The Fabulous Thunderbirds American band

The Fabulous Thunderbirds are an American blues rock band formed in Texas in 1974.

Stevie Ray Vaughan American guitarist, songwriter and recording artist

Stephen Ray Vaughan was an American musician, singer, songwriter, and record producer, and one of the most influential guitarists in the revival of blues in the 1980s. He is commonly referred to as one of, if not the greatest guitar player of all time.

Gary Moore Northern Ireland guitarist, songwriter and record producer

Robert William Gary Moore was a Northern Irish rock guitarist and singer-songwriter.

Characteristics

Blues rock can be characterized by bluesy improvisation, the twelve-bar blues, extended boogie jams typically focused on the electric guitar player, and often a heavier, riff-oriented sound and feel to the songs than might be found in traditional Chicago-style blues. Blues rock bands "borrow[ed] the idea of an instrumental combo and loud amplification from rock & roll". [3] It is also often played at a fast tempo, again distinguishing it from the blues. [3]

The twelve-bar blues is one of the most prominent chord progressions in popular music. The blues progression has a distinctive form in lyrics, phrase, chord structure, and duration. In its basic form, it is predominantly based on the I, IV, and V chords of a key.

Boogie is a repetitive, swung note or shuffle rhythm, "groove" or pattern used in blues which was originally played on the piano in boogie-woogie music. The characteristic rhythm and feel of the boogie was then adapted to guitar, double bass, and other instruments. The earliest recorded boogie-woogie song was in 1916. By the 1930s, Swing bands such as Benny Goodman, Glenn Miller, Tommy Dorsey and Louis Jordan all had boogie hits. By the 1950s, boogie became incorporated into the emerging rockabilly and rock and roll styles. In the late 1980s and the early 1990s country bands released country boogies. Today, the term "boogie" usually refers to dancing to pop, disco, or rock music.

Jam session

A jam session is a relatively informal musical event, process, or activity where musicians, typically instrumentalists, play improvised solos and vamp on tunes, songs and chord progressions. To "jam" is to improvise music without extensive preparation or predefined arrangements, except for when the group is playing well-known jazz standards or covers of existing popular songs. Original jam sessions, also 'free flow sessions', are often used by musicians to develop new material (music) and find suitable arrangements. Both styles can be used simply as a social gathering and communal practice session. Jam sessions may be based upon existing songs or forms, may be loosely based on an agreed chord progression or chart suggested by one participant, or may be wholly improvisational. Jam sessions can range from very loose gatherings of amateurs to evenings where a jam session coordinator or host acts as a "gatekeeper" to ensure that only appropriate-level performers take the stage, to sophisticated improvised recording sessions by professionals which are intended to be broadcast live on radio or TV or edited and released to the public.

Instrumentation

The core blues rock sound is created by the electric guitar, bass guitar and drum kit. Often bands also included a harmonica, usually called "a harp."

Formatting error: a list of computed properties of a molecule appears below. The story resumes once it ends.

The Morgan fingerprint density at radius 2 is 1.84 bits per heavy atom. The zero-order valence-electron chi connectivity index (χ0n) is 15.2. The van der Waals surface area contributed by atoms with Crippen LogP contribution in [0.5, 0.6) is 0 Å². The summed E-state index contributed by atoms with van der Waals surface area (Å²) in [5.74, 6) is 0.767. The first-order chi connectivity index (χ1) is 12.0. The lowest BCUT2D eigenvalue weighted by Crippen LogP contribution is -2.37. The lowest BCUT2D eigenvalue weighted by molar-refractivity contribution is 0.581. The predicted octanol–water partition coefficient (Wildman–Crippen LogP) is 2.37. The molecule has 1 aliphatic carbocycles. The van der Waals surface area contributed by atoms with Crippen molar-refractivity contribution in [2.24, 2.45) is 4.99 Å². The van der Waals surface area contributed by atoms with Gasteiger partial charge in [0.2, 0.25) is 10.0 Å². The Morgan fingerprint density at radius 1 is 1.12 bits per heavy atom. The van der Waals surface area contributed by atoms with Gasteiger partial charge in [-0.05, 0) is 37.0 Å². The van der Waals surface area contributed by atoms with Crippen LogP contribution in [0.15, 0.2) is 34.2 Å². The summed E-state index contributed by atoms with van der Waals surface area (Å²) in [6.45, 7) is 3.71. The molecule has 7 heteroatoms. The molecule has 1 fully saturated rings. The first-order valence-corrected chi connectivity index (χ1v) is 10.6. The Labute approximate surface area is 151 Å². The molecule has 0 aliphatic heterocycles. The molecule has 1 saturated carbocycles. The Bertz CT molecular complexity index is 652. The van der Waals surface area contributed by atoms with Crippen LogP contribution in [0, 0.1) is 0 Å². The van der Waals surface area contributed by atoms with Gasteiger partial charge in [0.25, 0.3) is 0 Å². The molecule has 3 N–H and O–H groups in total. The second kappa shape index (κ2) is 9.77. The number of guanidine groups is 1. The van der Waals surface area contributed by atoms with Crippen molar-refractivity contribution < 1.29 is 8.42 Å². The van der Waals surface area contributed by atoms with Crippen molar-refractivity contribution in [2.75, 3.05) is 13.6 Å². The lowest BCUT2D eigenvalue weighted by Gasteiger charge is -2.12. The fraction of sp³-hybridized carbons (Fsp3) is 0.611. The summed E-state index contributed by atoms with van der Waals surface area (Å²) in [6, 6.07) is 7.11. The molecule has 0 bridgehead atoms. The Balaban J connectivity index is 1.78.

Electric guitar electrified guitar; fretted stringed instrument with a neck and body that uses a pickup to convert the vibration of its strings into electrical signals

An electric guitar is a guitar that uses one or more pickups to convert the vibration of its strings into electrical signals. The vibration occurs when a guitar player strums, plucks, fingerpicks, slaps or taps the strings. The pickup generally uses electromagnetic induction to create this signal, which being relatively weak is fed into a guitar amplifier before being sent to the speaker(s), which converts it into audible sound.

Bass guitar Electric bass instrument

The bass guitar is a stringed instrument similar in appearance and construction to an electric guitar, except with a longer neck and scale length, and four to six strings or courses. The four-string bass is usually tuned the same as the double bass, which corresponds to pitches one octave lower than the four lowest pitched strings of a guitar. The bass guitar is a transposing instrument, as it is notated in bass clef an octave higher than it sounds. It is played primarily with the fingers or thumb, by plucking, slapping, popping, strumming, tapping, thumping, or picking with a plectrum, often known as a pick. The electric bass guitar has pickups and must be connected to an amplifier and speaker, to be loud enough to compete with other instruments.

Drum kit collection of drums and other percussion instruments

A drum kit — also called a drum set, trap set, or simply drums — is a collection of drums and other percussion instruments, typically cymbals, which are set up on stands to be played by a single player, with drumsticks held in both hands, and the feet operating pedals that control the hi-hat cymbal and the beater for the bass drum. A drum kit consists of a mix of drums and idiophones – most significantly cymbals, but can also include the woodblock and cowbell. In the 2000s, some kits also include electronic instruments. Also, both hybrid and entirely electronic kits are used.

The electric guitar is usually amplified through a tube guitar amplifier or using an overdrive effect. Two guitars are commonplace in blues rock bands: one guitarist focused on rhythm guitar, playing riffs and chords as accompaniment; and the other focused on lead guitar, playing melodic lines and solos.

Distortion (music) form of audio signal processing giving "fuzzy" sound

Distortion and overdrive are forms of audio signal processing used to alter the sound of amplified electric musical instruments, usually by increasing their gain, producing a "fuzzy", "growling", or "gritty" tone. Distortion is most commonly used with the electric guitar, but may also be used with other electric instruments such as bass guitar, electric piano, and Hammond organ. Guitarists playing electric blues originally obtained an overdriven sound by turning up their vacuum tube-powered guitar amplifiers to high volumes, which caused the signal to distort. While overdriven tube amps are still used to obtain overdrive in the 2010s, especially in genres like blues and rockabilly, a number of other ways to produce distortion have been developed since the 1960s, such as distortion effect pedals. The growling tone of distorted electric guitar is a key part of many genres, including blues and many rock music genres, notably hard rock, punk rock, hardcore punk, acid rock, and heavy metal music.

Rhythm guitar guitar technique; part of the rhythmic pulse in conjunction with other instruments from the rhythm section